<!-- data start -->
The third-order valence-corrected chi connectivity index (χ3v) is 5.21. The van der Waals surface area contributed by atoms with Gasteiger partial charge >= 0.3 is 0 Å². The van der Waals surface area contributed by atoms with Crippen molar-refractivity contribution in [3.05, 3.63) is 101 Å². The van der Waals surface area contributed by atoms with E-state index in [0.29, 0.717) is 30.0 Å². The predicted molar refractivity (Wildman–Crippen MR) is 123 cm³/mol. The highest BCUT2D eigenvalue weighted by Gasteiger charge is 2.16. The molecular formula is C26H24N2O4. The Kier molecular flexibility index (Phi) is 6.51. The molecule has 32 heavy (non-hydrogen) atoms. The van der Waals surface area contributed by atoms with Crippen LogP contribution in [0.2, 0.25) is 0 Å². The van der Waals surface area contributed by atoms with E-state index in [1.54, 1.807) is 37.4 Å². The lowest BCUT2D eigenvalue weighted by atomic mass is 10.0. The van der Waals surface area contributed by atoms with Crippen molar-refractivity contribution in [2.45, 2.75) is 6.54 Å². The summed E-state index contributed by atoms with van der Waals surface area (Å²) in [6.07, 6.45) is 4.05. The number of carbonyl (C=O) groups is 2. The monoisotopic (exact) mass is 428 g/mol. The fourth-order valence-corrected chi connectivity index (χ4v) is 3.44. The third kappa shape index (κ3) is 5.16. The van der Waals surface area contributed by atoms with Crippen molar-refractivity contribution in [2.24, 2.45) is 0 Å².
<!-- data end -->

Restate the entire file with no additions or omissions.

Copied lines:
The third-order valence-corrected chi connectivity index (χ3v) is 5.21. The van der Waals surface area contributed by atoms with Gasteiger partial charge >= 0.3 is 0 Å². The van der Waals surface area contributed by atoms with Crippen molar-refractivity contribution in [3.05, 3.63) is 101 Å². The van der Waals surface area contributed by atoms with E-state index in [0.29, 0.717) is 30.0 Å². The predicted molar refractivity (Wildman–Crippen MR) is 123 cm³/mol. The highest BCUT2D eigenvalue weighted by Gasteiger charge is 2.16. The molecular formula is C26H24N2O4. The Kier molecular flexibility index (Phi) is 6.51. The molecule has 32 heavy (non-hydrogen) atoms. The van der Waals surface area contributed by atoms with Crippen LogP contribution in [0.2, 0.25) is 0 Å². The van der Waals surface area contributed by atoms with E-state index in [1.54, 1.807) is 37.4 Å². The lowest BCUT2D eigenvalue weighted by atomic mass is 10.0. The van der Waals surface area contributed by atoms with Crippen molar-refractivity contribution in [2.45, 2.75) is 6.54 Å². The summed E-state index contributed by atoms with van der Waals surface area (Å²) in [6.07, 6.45) is 4.05. The number of carbonyl (C=O) groups is 2. The monoisotopic (exact) mass is 428 g/mol. The fourth-order valence-corrected chi connectivity index (χ4v) is 3.44. The third kappa shape index (κ3) is 5.16. The van der Waals surface area contributed by atoms with Crippen molar-refractivity contribution in [2.24, 2.45) is 0 Å².